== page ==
By way of example, FIG. 1 shows three radio links for transmitting wanted information ni and signaling information si between the three mobile stations MS and the base station BS, with one mobile station MS being assigned two data channels DK1 and DK2, and the other mobile stations MS respectively being assigned a data channel DK3 or DK4. An operation and maintenance center OMC provides monitoring and maintenance functions for the mobile radio network, or for parts of it. The functionality of this structure is used by the radio communications system according to the invention; however, it can also be transferred to other radio communications systems, in which the invention can be used.
The base station BS is connected to an antenna device that contains, for example, three individual radiating elements. Each of the individual radiating elements radiates directionally into a sector of a radio cell supplied by the base station BS. However, alternatively, a greater number of individual radiating elements (based on adaptive antennas) may also be used, so that it is also possible to use space-division subscriber separation based on a space division multiple access method.
The base station BS provides the mobile stations MS with organization information relating to a location area LA and relating to the radio cell (radio cell identification). The organization information is transmitted simultaneously via all the individual radiating elements of the antenna device.
The connections with the wanted information ni and signaling information si between the base station BS and the mobile stations MS are subject to multi-path propagation, which is caused by reflections, for example on buildings, in addition to the direct propagation path. Directional transmission by specific individual radiating elements of the antenna device AE results in greater antenna gain than omnidirectional transmission. The quality of the connections is improved by directional transmission.
If it is assumed that when the mobile stations MS are moving, then multi-path propagation together with further disturbances leads to the signal components from the various propagation paths of a subscriber signal being superimposed as a function of time at the receiving mobile station MS. Furthermore, it is assumed that the subscriber signals of different base stations BS are superimposed at the reception point to form a received signal rx in one frequency channel. The object of a receiving mobile station MS is to detect data d (transmitted in the subscriber signals) in the wanted information ni, signaling information si and data in the organization information.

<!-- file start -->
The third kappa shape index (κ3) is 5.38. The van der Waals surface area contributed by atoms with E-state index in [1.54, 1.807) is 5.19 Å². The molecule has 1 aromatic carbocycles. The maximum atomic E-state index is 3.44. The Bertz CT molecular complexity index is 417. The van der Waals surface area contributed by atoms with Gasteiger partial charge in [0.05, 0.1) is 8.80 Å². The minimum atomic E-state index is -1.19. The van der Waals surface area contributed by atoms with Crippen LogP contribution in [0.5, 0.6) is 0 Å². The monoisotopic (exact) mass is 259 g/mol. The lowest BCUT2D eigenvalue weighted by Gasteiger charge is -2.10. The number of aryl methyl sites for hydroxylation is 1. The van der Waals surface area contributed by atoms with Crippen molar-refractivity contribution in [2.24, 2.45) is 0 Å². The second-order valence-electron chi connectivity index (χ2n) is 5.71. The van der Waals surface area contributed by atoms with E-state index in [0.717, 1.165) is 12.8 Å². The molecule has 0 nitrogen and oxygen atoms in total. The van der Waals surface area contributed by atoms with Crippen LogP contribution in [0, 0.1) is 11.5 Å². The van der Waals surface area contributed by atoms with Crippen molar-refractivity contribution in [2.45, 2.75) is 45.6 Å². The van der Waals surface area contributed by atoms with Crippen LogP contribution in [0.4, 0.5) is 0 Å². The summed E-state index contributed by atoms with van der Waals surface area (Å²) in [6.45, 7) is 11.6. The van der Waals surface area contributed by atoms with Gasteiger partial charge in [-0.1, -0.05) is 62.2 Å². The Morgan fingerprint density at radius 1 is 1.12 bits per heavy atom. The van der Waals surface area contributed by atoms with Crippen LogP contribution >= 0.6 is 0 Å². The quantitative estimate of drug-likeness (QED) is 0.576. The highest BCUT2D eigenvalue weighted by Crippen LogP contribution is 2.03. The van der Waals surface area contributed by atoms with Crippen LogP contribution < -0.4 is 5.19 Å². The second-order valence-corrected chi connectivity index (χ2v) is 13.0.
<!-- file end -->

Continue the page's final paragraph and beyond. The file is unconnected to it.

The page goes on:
FIG. 2 shows the frame structure of the radio interface. Based on a TDMA component, a broadband frequency range, for example with a band width of B=1.6 MHz, is split into a plurality of time slots ts, for example 8 time slots ts1 to ts8. Each time slot ts within the frequency range B forms a frequency channel. Information relating to a plurality of connections is transmitted in bursts within the frequency channels that are intended for wanted data transmission. A plurality of frequency ranges B are assigned to the radio communications system based on an frequency division multiple access (FDMA) component.
According to FIG. 3, these bursts for wanted data transmission contain data parts with data symbols d, in which sections with midambles (interblock sequences) m that are known at the receiving end are embedded. The data d are spread for individual connections using a fine structure, a spread code, so that, for example, K data channels DK1, DK2, DK3, . . . DKK can be separated at the receiving end by this CDMA component.
Each of the data channels DK1, DK2, DK3, . . . DKK is assigned a specific amount of energy E per symbol at the transmitting end.
The spreading of individual symbols from the data d with Q chips results in that Q subsections of duration Tc are transmitted within a symbol duration Ts. The Q chips in this case form the individual spread code. The midamble m contains L chips, likewise of duration Tc. Furthermore, a guard time of duration Tg is provided within the time slot ts, in order to compensate for different signal propagation times on the connections in successive time slots ts. Within a broadband frequency range B, the successive time slots ts are broken down on the basis of a frame structure. Eight time slots ts are thus combined to form a frame, with one specific time slot in the frame forming a frequency channel for wanted data transmission, and being used repetitively by group of connections. Further frequency channels, for example for frequency or time synchronization of the mobile stations MS, are not inserted in each frame, but at predetermined times within a multiframe. The intervals between these frequency channels determine the capacity that the radio communications system has available.
The radio interface parameters are, for example, as follows:
Duration of a burst
Number of chips per midamble m
Guard time Tg
Data symbols per data part N
Symbol duration Ts
Chips per symbol Q
Chip duration Tc
The parameters may also be set differently in the uplink (MS→BS) and downlink (BS→MS) directions.
Influencing of the data rate is shown in FIG. 4. In this case, rather than a constant burst structure, it is assumed that a control device SE causes the burst structure to change. The length of the midamble m, and thus the ratio of the midamble m and data part as well if the length of a time slot is constant, can be matched to the terrain conditions. In complicated terrain conditions, for example in mountain ranges or in fjords, the length of the midamble m is lengthened at the expense of the data parts or of the guard time. In simple terrains, for example flat land, the midamble m can be shortened. The burst structure is advantageously defined as a function of the radio cell. However, it is also possible to adjust the midamble length individually from connection to connection, with connections V1, V2, V3 in a burst structure advantageously being assigned to a common time slot ts1.